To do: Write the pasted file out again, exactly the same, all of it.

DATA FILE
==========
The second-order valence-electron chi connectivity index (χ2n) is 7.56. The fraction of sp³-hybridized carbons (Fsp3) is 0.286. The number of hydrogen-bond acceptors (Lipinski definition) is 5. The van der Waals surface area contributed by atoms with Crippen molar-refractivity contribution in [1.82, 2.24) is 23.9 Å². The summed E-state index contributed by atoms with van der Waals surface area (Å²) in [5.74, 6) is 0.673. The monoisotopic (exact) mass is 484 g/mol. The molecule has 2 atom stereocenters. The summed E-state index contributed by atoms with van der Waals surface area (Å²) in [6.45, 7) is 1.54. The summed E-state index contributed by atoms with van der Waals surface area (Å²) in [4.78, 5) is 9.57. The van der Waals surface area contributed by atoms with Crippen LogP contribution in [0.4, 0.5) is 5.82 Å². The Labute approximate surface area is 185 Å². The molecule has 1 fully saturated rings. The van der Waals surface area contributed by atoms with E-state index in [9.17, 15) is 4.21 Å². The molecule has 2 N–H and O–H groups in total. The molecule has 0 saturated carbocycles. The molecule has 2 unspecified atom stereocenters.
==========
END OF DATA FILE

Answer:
The second-order valence-electron chi connectivity index (χ2n) is 7.56. The fraction of sp³-hybridized carbons (Fsp3) is 0.286. The number of hydrogen-bond acceptors (Lipinski definition) is 5. The van der Waals surface area contributed by atoms with Crippen molar-refractivity contribution in [1.82, 2.24) is 23.9 Å². The summed E-state index contributed by atoms with van der Waals surface area (Å²) in [5.74, 6) is 0.673. The monoisotopic (exact) mass is 484 g/mol. The molecule has 2 atom stereocenters. The summed E-state index contributed by atoms with van der Waals surface area (Å²) in [6.45, 7) is 1.54. The summed E-state index contributed by atoms with van der Waals surface area (Å²) in [4.78, 5) is 9.57. The van der Waals surface area contributed by atoms with Crippen LogP contribution in [0.4, 0.5) is 5.82 Å². The Labute approximate surface area is 185 Å². The molecule has 1 fully saturated rings. The van der Waals surface area contributed by atoms with E-state index in [9.17, 15) is 4.21 Å². The molecule has 2 N–H and O–H groups in total. The molecule has 0 saturated carbocycles. The molecule has 2 unspecified atom stereocenters.